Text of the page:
Sep 23, 2021
In Brazil Returns Higher for Conventional Soy (non-GMO) vs. GMO
Author: Michael Cordonnier/Soybean & Corn Advisor, Inc.
Most of Brazil's soybeans are GMO varieties, but a small percentage of the crop is conventional soybeans that are non-GMO. The conventional soybean production in Brazil is concentrated in the state of Mato Grosso where less than 10% of the state's production are conventional soybeans.
Conventional soybeans must avoid contamination from GMO varieties during harvesting, transporting, and exporting. Conventional soybean production is concentrated in Mato Grosso because there are ports on the Amazon River that focus on the export of conventional soybeans, thus helping to avoid contamination.
Studies conducted by the Mato Grosso Institute of Agricultural Economics (Imea) indicate that conventional soybean varieties provide producers with higher returns than GMO varieties. Imea estimates that the return on conventional soybean production is R$ 833 per hectare higher than for GMO soybeans (approximately $73 per acre). Even though conventional soybeans are a little more expensive to produce, the difference is the premiums offered for conventional soybeans. Imea estimates the cost of production for GMO soybeans is R$ 5,081 per hectare vs. R$ 5,251 per hectare for conventional soybeans.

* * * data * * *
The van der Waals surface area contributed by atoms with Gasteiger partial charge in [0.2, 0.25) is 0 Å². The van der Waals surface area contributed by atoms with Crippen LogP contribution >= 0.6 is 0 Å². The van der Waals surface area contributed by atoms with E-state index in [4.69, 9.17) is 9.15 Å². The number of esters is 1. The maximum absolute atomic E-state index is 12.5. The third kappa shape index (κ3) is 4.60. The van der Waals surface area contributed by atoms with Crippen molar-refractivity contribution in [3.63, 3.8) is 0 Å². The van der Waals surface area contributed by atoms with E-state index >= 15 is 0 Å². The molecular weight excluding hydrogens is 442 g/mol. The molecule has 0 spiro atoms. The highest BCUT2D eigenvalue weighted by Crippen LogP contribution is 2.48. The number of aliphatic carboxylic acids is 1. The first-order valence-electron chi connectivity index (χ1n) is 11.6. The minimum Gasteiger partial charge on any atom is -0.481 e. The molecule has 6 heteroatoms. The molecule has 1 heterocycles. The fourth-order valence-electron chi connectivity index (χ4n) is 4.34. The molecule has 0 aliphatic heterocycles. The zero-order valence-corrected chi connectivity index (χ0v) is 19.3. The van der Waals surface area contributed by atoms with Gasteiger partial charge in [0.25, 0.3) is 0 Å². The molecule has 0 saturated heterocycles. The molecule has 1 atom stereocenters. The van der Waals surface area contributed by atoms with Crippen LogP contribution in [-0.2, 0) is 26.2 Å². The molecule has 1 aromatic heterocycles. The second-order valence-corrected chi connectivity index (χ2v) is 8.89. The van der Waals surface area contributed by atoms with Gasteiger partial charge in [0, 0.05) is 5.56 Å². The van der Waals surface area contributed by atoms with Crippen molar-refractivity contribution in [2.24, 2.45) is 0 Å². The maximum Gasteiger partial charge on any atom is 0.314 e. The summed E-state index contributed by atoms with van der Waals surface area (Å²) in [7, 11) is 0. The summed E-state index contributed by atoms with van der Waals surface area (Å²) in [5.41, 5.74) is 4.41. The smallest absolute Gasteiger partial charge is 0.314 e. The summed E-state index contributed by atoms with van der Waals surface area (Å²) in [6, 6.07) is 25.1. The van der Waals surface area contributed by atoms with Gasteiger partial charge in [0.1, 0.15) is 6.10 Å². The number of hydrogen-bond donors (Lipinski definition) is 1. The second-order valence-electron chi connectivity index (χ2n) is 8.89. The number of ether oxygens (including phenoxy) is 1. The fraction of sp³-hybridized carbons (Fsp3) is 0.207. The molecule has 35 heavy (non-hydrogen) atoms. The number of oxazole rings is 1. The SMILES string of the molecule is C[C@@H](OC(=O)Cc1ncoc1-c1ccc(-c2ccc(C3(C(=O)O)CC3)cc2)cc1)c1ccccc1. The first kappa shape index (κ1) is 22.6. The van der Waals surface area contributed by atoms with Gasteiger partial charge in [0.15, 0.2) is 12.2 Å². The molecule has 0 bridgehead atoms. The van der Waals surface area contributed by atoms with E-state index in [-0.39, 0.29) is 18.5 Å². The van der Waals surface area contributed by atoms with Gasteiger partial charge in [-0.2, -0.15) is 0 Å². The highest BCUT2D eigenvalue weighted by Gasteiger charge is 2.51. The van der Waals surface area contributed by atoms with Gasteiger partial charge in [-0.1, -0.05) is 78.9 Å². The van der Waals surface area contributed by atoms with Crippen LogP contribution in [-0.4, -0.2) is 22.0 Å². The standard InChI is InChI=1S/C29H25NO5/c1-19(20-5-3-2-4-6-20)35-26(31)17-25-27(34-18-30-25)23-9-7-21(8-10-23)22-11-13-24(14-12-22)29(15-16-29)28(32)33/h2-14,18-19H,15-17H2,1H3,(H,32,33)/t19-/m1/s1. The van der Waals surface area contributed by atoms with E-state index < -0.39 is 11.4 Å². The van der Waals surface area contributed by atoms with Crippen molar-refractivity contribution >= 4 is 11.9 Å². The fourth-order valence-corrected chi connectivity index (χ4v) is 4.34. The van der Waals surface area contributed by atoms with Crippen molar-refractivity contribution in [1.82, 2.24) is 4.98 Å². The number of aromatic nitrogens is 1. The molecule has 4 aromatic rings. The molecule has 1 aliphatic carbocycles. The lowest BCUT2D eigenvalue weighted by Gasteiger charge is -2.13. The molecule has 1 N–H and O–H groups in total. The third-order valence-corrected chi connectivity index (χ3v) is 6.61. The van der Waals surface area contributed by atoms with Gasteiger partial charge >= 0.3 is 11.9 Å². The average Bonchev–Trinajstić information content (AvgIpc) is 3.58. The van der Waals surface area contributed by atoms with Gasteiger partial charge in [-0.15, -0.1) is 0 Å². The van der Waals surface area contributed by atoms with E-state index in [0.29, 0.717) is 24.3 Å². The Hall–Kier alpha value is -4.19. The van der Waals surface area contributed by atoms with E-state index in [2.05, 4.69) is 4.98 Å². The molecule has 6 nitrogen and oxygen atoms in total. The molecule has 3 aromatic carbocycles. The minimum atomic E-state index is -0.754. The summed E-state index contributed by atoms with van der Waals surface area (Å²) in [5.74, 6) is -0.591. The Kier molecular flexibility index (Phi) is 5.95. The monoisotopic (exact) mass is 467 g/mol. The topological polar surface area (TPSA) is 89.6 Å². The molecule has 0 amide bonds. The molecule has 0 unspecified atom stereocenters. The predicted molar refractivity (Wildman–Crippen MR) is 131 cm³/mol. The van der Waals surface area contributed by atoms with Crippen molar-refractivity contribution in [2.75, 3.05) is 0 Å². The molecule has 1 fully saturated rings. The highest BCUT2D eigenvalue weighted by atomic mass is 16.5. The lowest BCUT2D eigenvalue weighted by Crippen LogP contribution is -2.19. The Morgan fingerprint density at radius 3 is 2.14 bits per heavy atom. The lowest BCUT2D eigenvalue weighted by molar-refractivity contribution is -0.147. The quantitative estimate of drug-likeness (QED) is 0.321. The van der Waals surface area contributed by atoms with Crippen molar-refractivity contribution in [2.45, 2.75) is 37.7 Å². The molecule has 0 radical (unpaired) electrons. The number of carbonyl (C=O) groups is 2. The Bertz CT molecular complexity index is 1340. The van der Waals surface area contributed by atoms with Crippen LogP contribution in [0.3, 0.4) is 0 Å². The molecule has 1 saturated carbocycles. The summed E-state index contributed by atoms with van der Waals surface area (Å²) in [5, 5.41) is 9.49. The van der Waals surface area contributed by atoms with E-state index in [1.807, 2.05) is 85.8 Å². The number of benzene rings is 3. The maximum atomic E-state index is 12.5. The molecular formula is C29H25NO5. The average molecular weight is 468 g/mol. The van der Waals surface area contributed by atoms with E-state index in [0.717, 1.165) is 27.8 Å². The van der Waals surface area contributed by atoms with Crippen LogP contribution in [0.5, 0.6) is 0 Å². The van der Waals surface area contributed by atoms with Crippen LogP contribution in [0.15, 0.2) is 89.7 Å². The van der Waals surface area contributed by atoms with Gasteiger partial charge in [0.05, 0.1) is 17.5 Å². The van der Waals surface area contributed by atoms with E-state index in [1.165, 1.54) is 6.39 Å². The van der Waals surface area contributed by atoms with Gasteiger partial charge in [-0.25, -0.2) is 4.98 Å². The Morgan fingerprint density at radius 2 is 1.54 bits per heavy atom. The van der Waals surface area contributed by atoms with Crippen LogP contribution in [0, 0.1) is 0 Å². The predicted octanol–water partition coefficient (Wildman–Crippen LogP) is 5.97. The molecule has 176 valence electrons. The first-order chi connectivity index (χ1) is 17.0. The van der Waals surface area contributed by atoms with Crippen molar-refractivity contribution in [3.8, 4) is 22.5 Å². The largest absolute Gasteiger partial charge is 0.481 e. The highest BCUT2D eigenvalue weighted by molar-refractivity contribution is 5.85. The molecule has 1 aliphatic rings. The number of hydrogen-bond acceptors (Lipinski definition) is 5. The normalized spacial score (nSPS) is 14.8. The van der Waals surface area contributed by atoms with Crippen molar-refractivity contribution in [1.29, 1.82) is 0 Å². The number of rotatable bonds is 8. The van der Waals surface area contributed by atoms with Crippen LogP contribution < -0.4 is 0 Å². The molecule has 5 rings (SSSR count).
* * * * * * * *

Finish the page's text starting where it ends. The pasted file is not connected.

In August, Imea calculated that the average statewide yield for conventional soybeans was 56.8 sacks per hectare (50.7 bu/ac) compared to 60.6 sacks per hectare for GMO soybeans (54.1 bu/ac). But, when all the costs and premiums are considered, conventional soybeans resulted in a greater return equal to approximately 5.7 sacks per hectare (5.1 bu/ac).
Conventional soybean production in Brazil is promoted by the Institute for Free Soybeans (Instituto Soja Livre). According to its president, Cesar Borges in an interview with Noticias Agricolas, most of Brazil's conventional soybeans are destined for the European market for animal rations for poultry, eggs, and dairy producers. This is a well-established market that shows no signs of diminishing. Since 2016, the European Union has doubled its production of conventional soybeans, but it has not been enough to meet the internal demand.
A smaller percentage of the conventional soybeans are exported to China where they are used for human consumption.
Due to potential competition from India, Russia, and Ukraine, Borges is encouraging conventional soybean producers in Brazil to become better organized so they can increase their acreage and production. With increased production of conventional soybeans, there are less logistical problems and reduced chances of contamination with GMO soybeans.